Of the 1,000-plus penguins that have been recovered on land [washed up on Brazilian beaches], about a fifth have died of starvation, exhaustion and other illnesses, and experts reckon they are just a fraction of the number of penguins that have perished out at sea.
Brazilian zoos have been inundated with the surviving birds, some of whom who have lost three-quarters of their body weight; are wracked with parasites and diarrhoea; sporting broken flippers, and severely malnourished. By 21 September, Niteroi zoo had received 556 penguins, compared with just seven in the whole of 2007. "We find lots of penguins here with catfish bones in them, which they normally don't eat," explained Thiago Muniz, one of the zoo's vets. "That suggests they're not finding their normal fish."
Rescued penguins have been nursed back to health up and down the coast, first with rehydration fluids, before graduating to fishy milkshakes and then finally whole sardines. Now moves are afoot to return them back to the wild.
The first batch of 400 survivors flew yesterday from Salvador to Rio Grande – with the help of the Brazilian air force – and were then loaded onto trucks and taken to a rehabilitation centre on the coast for final check-ups. Today, the young penguins will be released back into the Atlantic waters along with four adults, who should act as guides for the long swim home to Argentina.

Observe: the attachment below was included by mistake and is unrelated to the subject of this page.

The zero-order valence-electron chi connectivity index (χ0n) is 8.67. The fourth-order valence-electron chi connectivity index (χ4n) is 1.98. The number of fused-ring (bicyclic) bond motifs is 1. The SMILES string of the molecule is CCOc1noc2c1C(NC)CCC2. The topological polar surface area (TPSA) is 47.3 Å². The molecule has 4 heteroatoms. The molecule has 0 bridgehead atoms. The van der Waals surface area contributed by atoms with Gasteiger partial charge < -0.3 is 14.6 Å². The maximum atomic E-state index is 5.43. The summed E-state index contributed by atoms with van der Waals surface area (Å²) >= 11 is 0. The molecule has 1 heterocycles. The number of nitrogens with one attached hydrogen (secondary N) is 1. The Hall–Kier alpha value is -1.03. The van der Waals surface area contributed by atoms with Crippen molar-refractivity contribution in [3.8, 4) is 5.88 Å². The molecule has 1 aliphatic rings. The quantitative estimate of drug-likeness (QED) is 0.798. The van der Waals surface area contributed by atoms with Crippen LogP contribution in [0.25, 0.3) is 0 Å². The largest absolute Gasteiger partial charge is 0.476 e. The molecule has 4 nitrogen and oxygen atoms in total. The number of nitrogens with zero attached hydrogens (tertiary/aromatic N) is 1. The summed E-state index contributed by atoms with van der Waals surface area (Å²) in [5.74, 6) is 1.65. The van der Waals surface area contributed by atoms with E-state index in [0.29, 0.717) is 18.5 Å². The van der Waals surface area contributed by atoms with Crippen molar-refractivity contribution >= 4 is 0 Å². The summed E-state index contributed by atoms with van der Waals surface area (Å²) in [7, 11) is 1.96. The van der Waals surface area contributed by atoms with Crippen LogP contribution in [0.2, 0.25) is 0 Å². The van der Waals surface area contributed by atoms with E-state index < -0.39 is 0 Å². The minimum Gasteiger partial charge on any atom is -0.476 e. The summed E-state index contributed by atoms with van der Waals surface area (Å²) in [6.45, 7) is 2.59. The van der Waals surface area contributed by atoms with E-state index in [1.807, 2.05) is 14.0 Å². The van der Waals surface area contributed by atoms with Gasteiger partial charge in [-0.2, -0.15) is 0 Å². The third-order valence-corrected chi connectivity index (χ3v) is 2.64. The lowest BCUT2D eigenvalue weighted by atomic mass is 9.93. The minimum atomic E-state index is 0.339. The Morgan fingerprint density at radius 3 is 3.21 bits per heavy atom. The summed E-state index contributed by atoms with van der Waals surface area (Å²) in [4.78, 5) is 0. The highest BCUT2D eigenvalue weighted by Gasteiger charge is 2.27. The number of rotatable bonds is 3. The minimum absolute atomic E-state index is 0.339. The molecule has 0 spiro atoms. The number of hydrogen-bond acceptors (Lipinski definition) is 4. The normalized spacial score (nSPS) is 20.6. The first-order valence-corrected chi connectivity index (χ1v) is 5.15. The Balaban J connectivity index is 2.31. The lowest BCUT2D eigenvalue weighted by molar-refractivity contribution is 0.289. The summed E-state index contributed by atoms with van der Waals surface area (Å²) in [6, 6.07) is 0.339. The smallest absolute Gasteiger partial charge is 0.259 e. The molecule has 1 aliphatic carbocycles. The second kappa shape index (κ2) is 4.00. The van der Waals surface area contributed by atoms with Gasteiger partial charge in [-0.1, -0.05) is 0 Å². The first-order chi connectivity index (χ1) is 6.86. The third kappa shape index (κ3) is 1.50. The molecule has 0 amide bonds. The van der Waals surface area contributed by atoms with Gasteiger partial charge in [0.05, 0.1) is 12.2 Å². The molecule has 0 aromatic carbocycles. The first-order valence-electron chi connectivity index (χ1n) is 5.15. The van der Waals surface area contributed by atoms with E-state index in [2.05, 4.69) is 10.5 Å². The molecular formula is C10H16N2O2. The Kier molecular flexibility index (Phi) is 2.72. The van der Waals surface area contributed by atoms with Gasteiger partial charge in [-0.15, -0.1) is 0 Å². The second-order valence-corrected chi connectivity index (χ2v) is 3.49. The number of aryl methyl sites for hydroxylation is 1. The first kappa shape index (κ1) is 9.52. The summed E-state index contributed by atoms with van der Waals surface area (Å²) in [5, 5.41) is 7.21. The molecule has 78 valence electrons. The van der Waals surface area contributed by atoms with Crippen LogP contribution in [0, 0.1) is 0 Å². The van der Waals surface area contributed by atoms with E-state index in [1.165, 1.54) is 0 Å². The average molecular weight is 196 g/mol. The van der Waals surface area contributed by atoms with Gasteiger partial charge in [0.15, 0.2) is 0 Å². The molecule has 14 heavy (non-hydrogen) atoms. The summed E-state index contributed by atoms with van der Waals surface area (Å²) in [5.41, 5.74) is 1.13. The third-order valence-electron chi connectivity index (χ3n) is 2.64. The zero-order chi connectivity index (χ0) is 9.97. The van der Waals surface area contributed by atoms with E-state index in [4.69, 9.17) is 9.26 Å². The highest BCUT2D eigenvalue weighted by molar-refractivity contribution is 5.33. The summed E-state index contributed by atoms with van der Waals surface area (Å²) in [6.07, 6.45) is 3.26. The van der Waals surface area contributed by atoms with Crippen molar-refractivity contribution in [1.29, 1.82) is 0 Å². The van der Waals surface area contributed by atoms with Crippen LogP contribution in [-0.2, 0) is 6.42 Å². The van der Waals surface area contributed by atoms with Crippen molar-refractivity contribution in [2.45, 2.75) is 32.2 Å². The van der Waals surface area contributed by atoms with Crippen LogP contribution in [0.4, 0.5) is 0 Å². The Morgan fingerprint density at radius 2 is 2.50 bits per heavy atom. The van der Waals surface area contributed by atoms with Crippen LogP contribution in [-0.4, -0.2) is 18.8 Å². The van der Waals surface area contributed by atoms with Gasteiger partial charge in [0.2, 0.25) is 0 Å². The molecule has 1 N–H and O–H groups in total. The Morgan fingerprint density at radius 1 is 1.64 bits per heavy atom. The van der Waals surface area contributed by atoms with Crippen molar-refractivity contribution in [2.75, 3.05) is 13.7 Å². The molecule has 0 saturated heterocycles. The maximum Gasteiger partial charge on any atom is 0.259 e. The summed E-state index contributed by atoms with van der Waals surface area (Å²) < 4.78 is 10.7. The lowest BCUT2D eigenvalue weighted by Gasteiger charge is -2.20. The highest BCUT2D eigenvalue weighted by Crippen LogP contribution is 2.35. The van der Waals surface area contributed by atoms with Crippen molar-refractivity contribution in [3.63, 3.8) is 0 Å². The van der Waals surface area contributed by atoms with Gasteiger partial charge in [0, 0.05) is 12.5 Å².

"We are giving these guys a second chance," said Ms Ruoppolo. "Hopefully they'll learn their lesson and not make the same mistakes next time around."
Some of their fellow wanderers have decided to stay put in Brazil, however. Fernandinha, Claudinha, Queridinho, Pity, Predileto, Tutuca, Colhidora and Smarty have been taken under the wing of a retired photographer, Cecilia Breves. "I was very happy when I had one or two, because they are so cute. They'd follow me around everywhere," the 57-year-old told the Washington Post. "It's much harder when there are eight of them."
But the birds seem happy, roaming about her Rio penthouse, chilling out among the palm trees on the veranda or taking a dip in the roof-top hot tub. The red plastic igloo their adoptive mother has bought for them remains untouched.
Saturday, October 04, 2008
Red plastic igloo
Penguins in crisis, reported by Claire Soares at the Independent: